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Thermoelectric properties of bismuth and silicon nanowires

Citation

Boukai, Akram Issam (2008) Thermoelectric properties of bismuth and silicon nanowires. Dissertation (Ph.D.), California Institute of Technology. http://resolver.caltech.edu/CaltechETD:etd-01172008-141725

Abstract

Thermoelectric materials convert temperature differences into electricity and vice versa. Such materials utilize the Seebeck effect for power generation and the Peltier effect for refrigeration. In the Seebeck effect, a temperature gradient across a material causes the diffusion of charged carriers across that gradient, thus creating a voltage difference between the hot and cold ends of the material. Conversely, the Peltier effect explains the fact that when current flows through a material a temperature gradient arises because the charged carriers exchange thermal energy at the contacts. Thermoelectrics perform these functions without moving parts and they do not pollute. This makes them highly reliable and more importantly attractive as renewable energy sources, especially at a time when global warming is a growing concern. However, thermoelectrics find only limited use because of their poor efficiency. The efficiency of a thermoelectric material is determined by the dimensionless figure of merit,ZT = S²σT/κ , where S is the thermoelectric power, defined as the thermoelectric voltage, V, produced per degree temperature difference ΔT , σ is the electrical conductivity, κ is the thermal conductivity, and T is the temperature. To maximize ZT, S must be large so that a small temperature difference can create a large voltage, σ must be large in order to minimize joule heating losses, and κ must be small to reduce heat leakage and maintain a temperature difference. Maximizing ZT is challenging because optimizing one physical parameter often adversely affects another. The best commercially available thermoelectric devices are alloys of Bi2Te3 and have a ZT of 1 which corresponds to a carnot efficiency of ~10%. My research has focused on achieving efficient thermoelectric performance from the single component systems of bismuth and silicon nanowires.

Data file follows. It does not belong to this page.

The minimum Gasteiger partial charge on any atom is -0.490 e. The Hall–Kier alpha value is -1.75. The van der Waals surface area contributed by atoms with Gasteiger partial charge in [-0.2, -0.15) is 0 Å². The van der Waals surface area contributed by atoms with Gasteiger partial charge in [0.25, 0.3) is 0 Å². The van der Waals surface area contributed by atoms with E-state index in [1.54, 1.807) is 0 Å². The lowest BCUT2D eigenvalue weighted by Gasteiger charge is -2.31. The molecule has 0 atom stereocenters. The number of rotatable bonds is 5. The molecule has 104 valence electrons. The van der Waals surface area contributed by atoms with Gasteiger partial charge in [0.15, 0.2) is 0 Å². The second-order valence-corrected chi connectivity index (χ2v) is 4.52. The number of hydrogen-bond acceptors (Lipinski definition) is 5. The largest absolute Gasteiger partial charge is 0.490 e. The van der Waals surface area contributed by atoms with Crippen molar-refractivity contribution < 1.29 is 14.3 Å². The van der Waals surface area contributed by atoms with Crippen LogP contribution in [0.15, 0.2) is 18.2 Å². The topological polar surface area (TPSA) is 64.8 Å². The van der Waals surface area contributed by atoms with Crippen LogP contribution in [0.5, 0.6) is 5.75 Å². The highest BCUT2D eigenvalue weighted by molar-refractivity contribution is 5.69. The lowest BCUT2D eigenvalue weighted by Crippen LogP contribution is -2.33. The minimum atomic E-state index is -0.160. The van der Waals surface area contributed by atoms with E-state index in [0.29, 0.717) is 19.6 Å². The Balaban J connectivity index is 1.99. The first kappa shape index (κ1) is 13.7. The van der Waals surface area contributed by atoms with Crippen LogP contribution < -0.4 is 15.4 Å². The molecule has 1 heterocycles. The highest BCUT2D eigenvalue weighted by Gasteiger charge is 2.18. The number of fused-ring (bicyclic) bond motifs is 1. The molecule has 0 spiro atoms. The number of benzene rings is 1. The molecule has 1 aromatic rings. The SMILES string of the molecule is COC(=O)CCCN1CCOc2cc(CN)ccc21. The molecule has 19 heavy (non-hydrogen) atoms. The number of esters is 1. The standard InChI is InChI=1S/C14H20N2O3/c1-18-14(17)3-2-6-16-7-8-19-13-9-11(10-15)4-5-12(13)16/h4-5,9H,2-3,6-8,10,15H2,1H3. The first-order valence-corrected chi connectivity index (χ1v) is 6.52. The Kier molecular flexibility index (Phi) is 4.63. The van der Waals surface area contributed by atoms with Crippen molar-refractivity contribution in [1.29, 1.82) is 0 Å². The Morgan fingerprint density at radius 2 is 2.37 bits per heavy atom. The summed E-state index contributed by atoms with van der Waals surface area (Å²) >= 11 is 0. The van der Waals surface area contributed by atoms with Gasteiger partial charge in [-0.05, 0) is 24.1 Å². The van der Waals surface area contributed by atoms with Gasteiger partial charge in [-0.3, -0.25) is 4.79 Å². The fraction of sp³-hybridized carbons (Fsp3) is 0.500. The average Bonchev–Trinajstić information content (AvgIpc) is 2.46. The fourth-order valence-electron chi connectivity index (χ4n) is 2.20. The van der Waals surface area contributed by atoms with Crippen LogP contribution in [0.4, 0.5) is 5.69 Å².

Bismuth nanowires are predicted to undergo a semi-metal to semiconductor transition below a size of 50 nm which should increase the thermopower and thus ZT. Limited experimental evidence by other groups has been acquired to support this claim. Through electric field gating measurements and by tuning the nanowire size, we have shown that no such transition occurs. Instead, surface states dominate the electric transport at a size smaller than 50 nm and bismuth remains a semimetal.

Bulk silicon is a poor thermoelectric due to its large thermal conductivity. However, silicon nanowires may have a dramatically reduced thermal conductivity. By varying the nanowire size and impurity doping levels, ZT values representing an approximately 100-fold improvement over bulk silicon are achieved over a broad temperature range, including a ZT ~ 1 at 200K. Independent measurements of S, σ, and κ, combined with theory, indicate that the improved efficiency originates from phonon effects. The thermal conductivity is reduced and the thermopower is enhanced. These results are expected to apply to other classes of semiconductor nanomaterials.

Item Type:Thesis (Dissertation (Ph.D.))
Subject Keywords:bismuth; nanowires; silicon; thermoelectrics
Degree Grantor:California Institute of Technology
Division:Chemistry and Chemical Engineering
Major Option:Chemistry
Thesis Availability:Public (worldwide access)
Research Advisor(s):
  • Heath, James R.
Thesis Committee:
  • Lewis, Nathan Saul (chair)
  • Atwater, Harry Albert
  • Heath, James R.
  • Goddard, William A., III
Defense Date:16 January 2008
Record Number:CaltechETD:etd-01172008-141725
Persistent URL:http://resolver.caltech.edu/CaltechETD:etd-01172008-141725
Default Usage Policy:No commercial reproduction, distribution, display or performance rights in this work are provided.
ID Code:217
Collection:CaltechTHESIS
Deposited By: Imported from ETD-db
Deposited On:04 Feb 2008
Last Modified:26 Dec 2012 02:28

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